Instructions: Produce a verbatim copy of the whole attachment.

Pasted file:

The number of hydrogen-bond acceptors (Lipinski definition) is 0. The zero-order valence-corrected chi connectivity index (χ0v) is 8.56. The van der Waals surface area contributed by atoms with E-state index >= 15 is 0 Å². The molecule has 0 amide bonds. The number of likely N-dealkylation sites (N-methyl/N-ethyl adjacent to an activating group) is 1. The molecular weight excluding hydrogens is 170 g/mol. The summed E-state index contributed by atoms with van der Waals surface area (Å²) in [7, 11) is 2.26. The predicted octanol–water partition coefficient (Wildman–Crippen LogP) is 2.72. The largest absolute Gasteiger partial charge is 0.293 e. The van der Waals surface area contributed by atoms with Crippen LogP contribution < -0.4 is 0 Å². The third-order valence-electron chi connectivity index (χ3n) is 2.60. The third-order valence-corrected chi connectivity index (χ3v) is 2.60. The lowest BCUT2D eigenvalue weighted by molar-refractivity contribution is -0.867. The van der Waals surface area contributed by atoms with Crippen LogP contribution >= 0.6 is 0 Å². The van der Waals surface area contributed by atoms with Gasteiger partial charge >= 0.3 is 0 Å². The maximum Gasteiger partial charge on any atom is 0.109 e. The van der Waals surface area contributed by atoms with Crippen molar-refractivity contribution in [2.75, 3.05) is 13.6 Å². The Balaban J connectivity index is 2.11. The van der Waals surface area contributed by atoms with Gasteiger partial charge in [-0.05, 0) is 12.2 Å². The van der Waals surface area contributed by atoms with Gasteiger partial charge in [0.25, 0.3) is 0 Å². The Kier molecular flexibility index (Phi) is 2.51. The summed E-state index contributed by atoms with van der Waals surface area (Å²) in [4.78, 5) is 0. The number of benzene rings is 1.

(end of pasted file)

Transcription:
The number of hydrogen-bond acceptors (Lipinski definition) is 0. The zero-order valence-corrected chi connectivity index (χ0v) is 8.56. The van der Waals surface area contributed by atoms with E-state index >= 15 is 0 Å². The molecule has 0 amide bonds. The number of likely N-dealkylation sites (N-methyl/N-ethyl adjacent to an activating group) is 1. The molecular weight excluding hydrogens is 170 g/mol. The summed E-state index contributed by atoms with van der Waals surface area (Å²) in [7, 11) is 2.26. The predicted octanol–water partition coefficient (Wildman–Crippen LogP) is 2.72. The largest absolute Gasteiger partial charge is 0.293 e. The van der Waals surface area contributed by atoms with Crippen LogP contribution < -0.4 is 0 Å². The third-order valence-electron chi connectivity index (χ3n) is 2.60. The third-order valence-corrected chi connectivity index (χ3v) is 2.60. The lowest BCUT2D eigenvalue weighted by molar-refractivity contribution is -0.867. The van der Waals surface area contributed by atoms with Crippen LogP contribution >= 0.6 is 0 Å². The van der Waals surface area contributed by atoms with Gasteiger partial charge >= 0.3 is 0 Å². The maximum Gasteiger partial charge on any atom is 0.109 e. The van der Waals surface area contributed by atoms with Crippen molar-refractivity contribution in [2.75, 3.05) is 13.6 Å². The Balaban J connectivity index is 2.11. The van der Waals surface area contributed by atoms with Gasteiger partial charge in [-0.05, 0) is 12.2 Å². The van der Waals surface area contributed by atoms with Gasteiger partial charge in [0.25, 0.3) is 0 Å². The Kier molecular flexibility index (Phi) is 2.51. The summed E-state index contributed by atoms with van der Waals surface area (Å²) in [4.78, 5) is 0. The number of benzene rings is 1.